Presentation on theme: "January 12-13, 2006 Montpelier, VT Chronic Care Management for all Vermonters Kenneth E. Thorpe, Ph.D. Robert W. Woodruff Professor and Chair Department."— Presentation transcript:
January 12-13, 2006 Montpelier, VT Chronic Care Management for all Vermonters Kenneth E. Thorpe, Ph.D. Robert W. Woodruff Professor and Chair Department of Health Policy and Management Rollins School of Public Health Emory University firstname.lastname@example.org
January 12-13, 2006 Montpelier, VT Key Facts Cost of treating chronically ill patients accounts for 75% of health spending in Vermont (over $3 Billion per year) Rise in chronic illnesses and obesity key factors in driving growth in spending Chronically ill patients receive about 50% of the clinically recommended care The IOM and others have highlighted the need to dramatically restructure how we deliver services –Patient focused/central –integrated multi-disciplinary approach –Proactive not reactive model
January 12-13, 2006 Montpelier, VT Disease States Commonly Targeted by DM Industry Heart Failure, Cardiovascular disease Asthma Chronic Obstructive Pulmonary Disease (COPD) Diabetes Cancer Maternal/Neonatal ESRD Cancer Depression, other mental disorders
January 12-13, 2006 Montpelier, VT Components of DM Programs Population Screening Using claims/clinical data to identify patients for disease management Patient Risk Management Surveying patients about disease status/burden to identify for disease management Team-Based Care Using formalized teams to increase collaboration of care Alternative Encounters Providing opportunities outside of the face-to- face encounter for relationship Cross-Consortium Coordination Managing across sites and settings to improve care continuity Patient Education Teaching patients about their disease Outreach/Case Management Tracking patients and their status proactively Decision Support At the Point of Care Translating disease management guidelines to patients-specific recommendations for clinicians. Guidelines/Protocol Providing information to clinicians on recommended clinical management Performance Feedback Measuring performance in delivering desired care and achieving improved outcomes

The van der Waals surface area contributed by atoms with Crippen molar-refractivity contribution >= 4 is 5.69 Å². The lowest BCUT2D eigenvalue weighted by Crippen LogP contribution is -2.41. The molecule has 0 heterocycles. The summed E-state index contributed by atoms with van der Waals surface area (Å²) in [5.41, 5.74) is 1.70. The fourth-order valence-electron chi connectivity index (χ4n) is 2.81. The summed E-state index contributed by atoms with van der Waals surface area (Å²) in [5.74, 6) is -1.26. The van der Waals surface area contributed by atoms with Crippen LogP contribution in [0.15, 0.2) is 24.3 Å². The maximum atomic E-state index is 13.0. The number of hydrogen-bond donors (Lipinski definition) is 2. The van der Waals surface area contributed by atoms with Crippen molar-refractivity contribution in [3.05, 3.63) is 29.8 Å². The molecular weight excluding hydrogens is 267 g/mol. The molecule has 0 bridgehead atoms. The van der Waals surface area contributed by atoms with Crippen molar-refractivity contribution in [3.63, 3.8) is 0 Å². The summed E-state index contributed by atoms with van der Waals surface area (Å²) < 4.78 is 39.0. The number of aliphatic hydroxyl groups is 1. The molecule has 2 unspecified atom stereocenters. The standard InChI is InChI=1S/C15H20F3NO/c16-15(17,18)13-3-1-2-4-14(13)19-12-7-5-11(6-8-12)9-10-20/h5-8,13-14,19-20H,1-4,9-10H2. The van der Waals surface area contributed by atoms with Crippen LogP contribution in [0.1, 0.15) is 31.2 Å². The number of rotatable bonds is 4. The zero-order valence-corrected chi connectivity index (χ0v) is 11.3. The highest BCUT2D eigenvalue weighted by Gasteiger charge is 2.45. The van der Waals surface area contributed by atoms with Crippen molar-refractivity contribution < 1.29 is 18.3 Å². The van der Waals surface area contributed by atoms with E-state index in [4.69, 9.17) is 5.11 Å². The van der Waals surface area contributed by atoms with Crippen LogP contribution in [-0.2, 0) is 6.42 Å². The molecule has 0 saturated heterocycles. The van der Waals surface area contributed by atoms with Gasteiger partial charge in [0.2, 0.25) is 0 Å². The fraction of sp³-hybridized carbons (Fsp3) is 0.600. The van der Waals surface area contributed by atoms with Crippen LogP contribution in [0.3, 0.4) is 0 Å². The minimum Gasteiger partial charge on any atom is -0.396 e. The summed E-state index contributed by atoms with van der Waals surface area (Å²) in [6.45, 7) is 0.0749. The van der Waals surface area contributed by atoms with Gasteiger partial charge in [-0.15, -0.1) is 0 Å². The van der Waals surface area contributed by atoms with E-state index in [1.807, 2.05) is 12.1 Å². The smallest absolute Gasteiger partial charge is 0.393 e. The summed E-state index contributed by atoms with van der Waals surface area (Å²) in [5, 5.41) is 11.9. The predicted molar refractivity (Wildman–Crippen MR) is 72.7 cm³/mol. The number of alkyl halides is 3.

January 12-13, 2006 Montpelier, VT Chronic Care Plan Infrastructure for providing integrated chronic care (registry) currently under development in parts of the state Infrastructure would be used by private health plans, Medicaid (and the uninsured) and others to manage chronically ill patients Uniform set of clinical performance measures would be reported by all plans (e.g. % of diabetics receiving 4 or more Hgb A1c tests per year).
January 12-13, 2006 Montpelier, VT Chronic Care Chronically ill patients would be enrolled in a chronic care plan State would create set of clinical performance measures for each chronic condition. No co-pays would be charged for these clinically recommended services Medicaid would follow the lead of other states and through an RFP process select a vendor to manage their chronically ill patients Uninsured patients would be enrolled in the state chronic care program administered by Medicaid.
January 12-13, 2006 Montpelier, VT Green Mountain Health Uninsured Vermonters would receive a defined benefit package of primary and preventive health care. These services would be based on the US Preventive Services Task Force Based on the HRA, uninsured would be enrolled in same chronic care plan as Medicaid chronically ill Medicaid through the RFP process would expect savings from the selected vendor of 5-10% per member (based on other states experiences)
January 12-13, 2006 Montpelier, VT Green Mountain Health (GMH) Upon receipt of GMH card, the uninsured would receive a health risk appraisal to identify at-risk individuals The HRA would identify medical conditions requiring further evaluation/treatment and referral to a physician as indicated Treatment plan would include clinical and lifestyle action plan Progress in meeting these clinical goals reported annually.
January 12-13, 2006 Montpelier, VT Green Mountain Health Uninsured that are not chronically ill would receive all primary and preventive services. Hospitalizations unrelated to chronic episodes would not be covered by Green Mountain Health and could be covered through each hospitals written charity care policypossibly with patient contributions based on income and/or additional state support or requirements.
January 12-13, 2006 Montpelier, VT Conclusion Integrating the Chronic Care Initiative with Green Mountain Health presents opportunities to: –Improve the coordination and quality of care –Provide coverage for the un/under-insured –Bend the cost curve.